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How to reduce your risk of coronavirus on public transport

How to reduce your risk of coronavirus on public transport

As lockdown restrictions continue to be eased across the country, more and more people are using public transport again. But for many this is an anxious experience, especially after so many months of avoiding tubes, trains and buses.

We all know the tube and other public transport services are riddled with germs anyway. But in the midst of a pandemic it's understandable that concerns about bugs and COVID-19 are heightened.

Dr Mark Ali, medical director of Harley Street Clinic, and Tautvydas Karitonas, research and development manager for UK decontamination and infection prevention company Inivos, explain what you can do to reduce your risk on public transport.

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Cover up

First, and foremost, the only precaution you're legally required to take is to wear a face covering. As of July 24, it is mandatory to wear a mask on public transport and in shops, except for children under the age of 11 (5 in Scotland) and those with disabilities or certain health conditions, such as respiratory or cognitive impairments that make it difficult for them to wear a face covering.

Whilst there is very limited evidence that wearing face coverings will protect you from the virus, they help protect others from the potential that you may be carrying the virus. And wearing a face covering is no substitute for other precautions.

"To ensure a safe journey, it is essential that in addition to wearing a face mask, people avoid touching their eyes, mouth and face. They should socially distance from others whilst on board," Karitonas says. You should stay 2 metres away from people outside of your household wherever possible.

"Any high touch point areas or objects that experience frequent contact - such as grab handles, poles, door handles and seats - are at risk of exposure to COVID-19 and offer opportunities for the virus to spread."

Dr Ali agrees, adding that you should wash your hands as often as possible.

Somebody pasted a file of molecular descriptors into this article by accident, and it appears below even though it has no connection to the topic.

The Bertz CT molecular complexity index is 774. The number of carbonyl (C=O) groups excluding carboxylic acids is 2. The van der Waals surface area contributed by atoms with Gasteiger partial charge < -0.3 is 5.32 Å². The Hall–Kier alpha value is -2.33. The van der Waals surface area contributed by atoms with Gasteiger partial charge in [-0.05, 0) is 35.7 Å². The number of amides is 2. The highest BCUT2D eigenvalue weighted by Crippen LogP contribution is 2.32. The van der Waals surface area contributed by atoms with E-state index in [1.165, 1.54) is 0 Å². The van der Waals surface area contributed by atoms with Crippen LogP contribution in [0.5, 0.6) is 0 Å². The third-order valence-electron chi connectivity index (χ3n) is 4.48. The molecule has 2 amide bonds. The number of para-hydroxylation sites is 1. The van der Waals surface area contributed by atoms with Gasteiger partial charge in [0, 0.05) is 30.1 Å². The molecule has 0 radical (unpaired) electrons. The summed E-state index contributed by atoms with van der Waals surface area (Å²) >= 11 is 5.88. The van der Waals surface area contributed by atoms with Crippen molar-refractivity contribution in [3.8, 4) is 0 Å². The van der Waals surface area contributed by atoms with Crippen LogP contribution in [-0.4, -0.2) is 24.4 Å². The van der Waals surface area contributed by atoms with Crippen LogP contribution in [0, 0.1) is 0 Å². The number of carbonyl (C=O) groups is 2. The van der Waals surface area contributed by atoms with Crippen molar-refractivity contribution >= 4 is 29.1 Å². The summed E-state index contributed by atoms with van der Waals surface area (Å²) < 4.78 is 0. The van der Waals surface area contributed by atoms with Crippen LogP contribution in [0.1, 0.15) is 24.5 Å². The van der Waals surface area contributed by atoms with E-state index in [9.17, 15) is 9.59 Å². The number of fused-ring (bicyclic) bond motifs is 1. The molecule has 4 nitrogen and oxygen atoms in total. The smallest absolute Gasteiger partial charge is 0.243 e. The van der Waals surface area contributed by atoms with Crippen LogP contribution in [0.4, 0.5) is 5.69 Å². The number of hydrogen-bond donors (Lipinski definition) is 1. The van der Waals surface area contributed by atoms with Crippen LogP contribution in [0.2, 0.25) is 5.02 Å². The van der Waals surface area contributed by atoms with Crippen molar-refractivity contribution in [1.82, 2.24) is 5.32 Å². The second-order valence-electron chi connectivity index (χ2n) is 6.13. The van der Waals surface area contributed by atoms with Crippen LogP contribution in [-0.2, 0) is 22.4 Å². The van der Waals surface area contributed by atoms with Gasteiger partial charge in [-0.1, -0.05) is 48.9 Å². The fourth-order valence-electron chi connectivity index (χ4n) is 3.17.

"People should be fastidious about hygiene and take care not to touch surfaces and then touch their mouth, nose or eyes. Wash your hands immediately after travelling and avoid densely packed areas," he adds.

Be sure to carry hand sanitiser or wipes with you wherever you go so you can keep your hands germ-free as much as possible. Hand sanitisers should contain at least 60% alcohol in order to be effective against viruses like coronavirus. Many stations and transport hubs have installed hand gel dispensers, but it's best not to rely on those to be full all the time.

Tube, bus or taxi?

It's no secret that some transport services are dirtier than others - anyone who has experienced the tube at rush hour knows just how many germs are around.

Unfortunately, that's no different when it comes to coronavirus.

"The tube is the worst as there is no real social distancing. Aeroplanes can also be very densely packed," Dr Ali says. "The bus is better and taxis are even better, especially as both the driver and the passenger are wearing masks."

Karitonas reassures that public transport is deep cleaned regularly to avoid spread of COVID-19, meaning that as as long as you're careful with hygiene your risk will be minimised.

"Where possible, it is safest to walk or cycle. However, if you must use public transport, then it is best practise to socially distance from others and avoid busy routes and times, if you can," he explains.

"Transport heads should reduce the risk of travellers being exposed to traces of the virus on surfaces by decontaminating and disinfecting vehicles and stations regularly."

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Extra measures

You can also check transport operators websites, including Transport for London or National Rail, to keep updated on the latest guidance.

It may be worth considering getting tested if you think you've had the virus in the past, Dr Ali says.

"The antibody test looks for evidence of an immune response to COVID-19 and lets people know whether they have previously been exposed to COVID-19 in the past," he explains. However, it's extremely important to realise that having antibodies does not guarantee immunity - you still need to behave as if you're susceptible to infection.

The swab test tells you if you're infected with coronavirus right now, and it's essential to self-isolate and get tested straightaway if you have any symptoms. But it's important to remember it's possible to be infectious without having symptoms.

"As we progress into autumn we expect the numbers of people being tested regularly to increase," Dr Ali adds.

"Analysis from Imperial College London suggests that testing healthcare workers weekly would reduce transmission by a further 16-23% on top of self-isolation based on symptoms."

If you can't avoid public transport but you're anxious about taking it, you may want to avoid public transport at peak hours to reduce your exposure to other people.

But, until the guidance changes, if you are keeping socially distant, wearing a mask (unless exempt) and using hand sanitiser before and after your journey, then you're already doing all you can to protect yourself and others.

Article history

The information on this page is peer reviewed by qualified clinicians.

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